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Lebanon: Tribal Revenge on the Rise as State Retreats

Nour Sleiman
March 28, 2021
With the country in chaos, clan killings are hardy a priority for the security forces

As Darren Zuaiter, carrying her six-month-old daughter, was leaving her brother’s wedding in the town of Iaat in the eastern Bekaa Valley, a gunman appeared and shot her. Darren died in front of her family with her baby in her arms.

The crime occurred one day after the killing of policeman Alaa Ibrahim in Bourj Al-Barajneh in Beirut, due to his alleged participation in the killing of Hussein Zuaiter last year.

This despite an investigation that deemed Alaa innocent and led to the arrest of another suspect. According to his relatives, he was “a creature that does not harm an ant.”

The two crimes once again open the debate over acts of tribal revenge, which seem on the increase, as the state finds itself in a growing state of collapse.

“Taking revenge and avenging our collective dignity after an injustice is a natural right that cannot be waived,” said 60-year-old Hussein S., a member of the main clans in the northern Bekaa. “There is no deterrent to wrongdoings other than a counter-attack which should be considered legitimate self-defense.”

Hussein recalled how Maarouf Hamiyah, two years after the killing of his son Muhammad, who was one of the soldiers kidnapped by Syrian rebels in 2014, avenged him by killing the brother of Mustafa Al-Hujairi, “Abu Taqiya,” because of the latter’s involvement in the kidnapping.

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Forced to Flee

Ahmed A. (27), who lives in a small town in the western Bekaa, did not agree with the blood-for-blood mechanism Hussein defends.

“Tribal logic cannot govern our present nor our future,” said Ahmed. “It randomly targets innocents who have no direct connection to the crime that called for revenge, except for belonging to the perpetrator’s family. And it plunges the two parties into a, open and never ending spiral of killing.”

He added that the spread of revenge killings was one of the main reasons for stigmatizing the people of some areas with barbarism, while they are in fact the first victims of the phenomenon, which continues to threaten entire families over generations.“I have friends who were forced to leave their family homes to escape from the revenge that haunts them or from social pressure to avenge one of their relatives,” said Ahmed.

“Reducing vendettas is not a priority.”

Lebanon’s security services are confused in their handling of the tribal vendettas. On the one hand, they need to maintain security, while on the other they try to respect the clans, their customs and traditions, to avoid clashes.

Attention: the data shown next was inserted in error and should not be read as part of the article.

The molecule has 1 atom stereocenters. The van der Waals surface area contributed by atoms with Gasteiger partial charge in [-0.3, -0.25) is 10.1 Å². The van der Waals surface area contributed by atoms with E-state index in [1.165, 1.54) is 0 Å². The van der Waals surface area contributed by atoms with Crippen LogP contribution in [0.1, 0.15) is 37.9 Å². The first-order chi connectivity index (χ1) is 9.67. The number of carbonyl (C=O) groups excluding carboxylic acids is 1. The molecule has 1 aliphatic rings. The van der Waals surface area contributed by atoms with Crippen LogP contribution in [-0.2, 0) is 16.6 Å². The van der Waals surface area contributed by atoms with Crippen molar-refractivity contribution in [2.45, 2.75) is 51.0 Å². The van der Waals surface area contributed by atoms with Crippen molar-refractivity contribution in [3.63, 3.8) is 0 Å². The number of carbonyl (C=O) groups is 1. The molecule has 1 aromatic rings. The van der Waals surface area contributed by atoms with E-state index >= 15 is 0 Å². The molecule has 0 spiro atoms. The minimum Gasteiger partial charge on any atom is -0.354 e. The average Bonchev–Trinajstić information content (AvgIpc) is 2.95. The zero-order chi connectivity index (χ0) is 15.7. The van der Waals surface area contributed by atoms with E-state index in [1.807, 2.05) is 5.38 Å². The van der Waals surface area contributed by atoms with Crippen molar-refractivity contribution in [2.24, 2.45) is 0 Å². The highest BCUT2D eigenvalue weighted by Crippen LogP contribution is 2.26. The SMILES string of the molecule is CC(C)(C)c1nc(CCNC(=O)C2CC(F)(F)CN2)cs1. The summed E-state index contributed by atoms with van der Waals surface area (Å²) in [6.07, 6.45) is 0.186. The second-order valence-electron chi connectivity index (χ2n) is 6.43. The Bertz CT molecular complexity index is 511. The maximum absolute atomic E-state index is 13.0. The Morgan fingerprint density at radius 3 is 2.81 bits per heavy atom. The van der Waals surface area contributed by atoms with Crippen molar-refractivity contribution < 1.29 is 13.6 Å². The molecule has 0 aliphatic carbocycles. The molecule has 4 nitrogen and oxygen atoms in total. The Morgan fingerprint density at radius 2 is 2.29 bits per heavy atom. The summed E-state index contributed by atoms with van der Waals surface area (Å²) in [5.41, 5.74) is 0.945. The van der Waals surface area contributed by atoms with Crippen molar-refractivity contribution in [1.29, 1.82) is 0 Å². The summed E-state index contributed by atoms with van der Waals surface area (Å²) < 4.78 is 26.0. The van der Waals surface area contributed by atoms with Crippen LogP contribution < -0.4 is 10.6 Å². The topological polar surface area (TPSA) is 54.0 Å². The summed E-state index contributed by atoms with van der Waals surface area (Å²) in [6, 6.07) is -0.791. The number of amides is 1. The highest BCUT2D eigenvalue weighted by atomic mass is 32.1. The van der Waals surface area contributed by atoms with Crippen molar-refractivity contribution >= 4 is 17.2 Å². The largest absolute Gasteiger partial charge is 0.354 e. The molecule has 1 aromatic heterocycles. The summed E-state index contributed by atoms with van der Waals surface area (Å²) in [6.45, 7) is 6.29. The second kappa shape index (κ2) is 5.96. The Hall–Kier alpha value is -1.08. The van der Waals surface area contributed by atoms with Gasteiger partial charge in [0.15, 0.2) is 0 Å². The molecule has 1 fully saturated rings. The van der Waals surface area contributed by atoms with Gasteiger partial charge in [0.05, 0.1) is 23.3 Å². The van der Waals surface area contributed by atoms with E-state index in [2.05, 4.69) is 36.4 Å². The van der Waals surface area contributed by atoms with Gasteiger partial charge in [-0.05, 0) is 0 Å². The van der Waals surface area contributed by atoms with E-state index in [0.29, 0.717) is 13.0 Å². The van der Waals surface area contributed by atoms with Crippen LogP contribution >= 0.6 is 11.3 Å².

The current state of insecurity, due to economic collapse and absence of government, has bolstered the tribes’ sense of impunity.

Sources in the Internal Security Forces told Darj they fear not only revenge killings, but the high rate of crimes in Lebanon in general.Dr. Jamal Zuaiter, professor at the College of Arts and Human Sciences, for the greater part blamed the Lebanese state. Through its absence, it has given way to the growing rule of the clans.

However, he added one cannot separate the increase in retaliations from other developments, such as the wider security breakdown, the proliferation of licensed and unlicensed weapons, and the judiciary, which has never severely punished tribal perpetrators.There are some local initiatives that try curb the menace.

“We have established several reform committees in the Baalbek-Hermel region,” said Dr. Zuaiter. “And they are doing fairly good work to seek peaceful solutions between rival clans.” However, the effort will remain incomplete, unless the state keeps up by committing security forces on the ground and conducting awareness campaigns.

Old Habits Never Die

“The concept of revenge is a custom inherited from before the Jahiliyya [the age before the arrival of Islam],” said lawyer Hani Suleiman. “It used to be entrenched in tribal society. For the clans it is a natural response defend themselves, and to establish themselves, their power and authority, in the areas under their control.”

The custom is still widespread in Lebanon’s interior and mountainous areas, where the clan still rules and does not pay attention to the state.

Clan pressure plays a role in pushing individuals to take revenge, which is considered both a right and a duty. Someone refusing to do so may lose his right to belong.

Suleiman considers revenge a social phenomenon. It is one of the tribal customs most entrenched, because it seeks to achieve, what it considers, social stability and continuity. Negating revenge is a form of collective suicide. And thus revenge becomes an “endless legacy.”

Finding a solution to the bloody dilemma will be hard, especially as the security forces in the current circumstances do not deem tribal revenge a priority.

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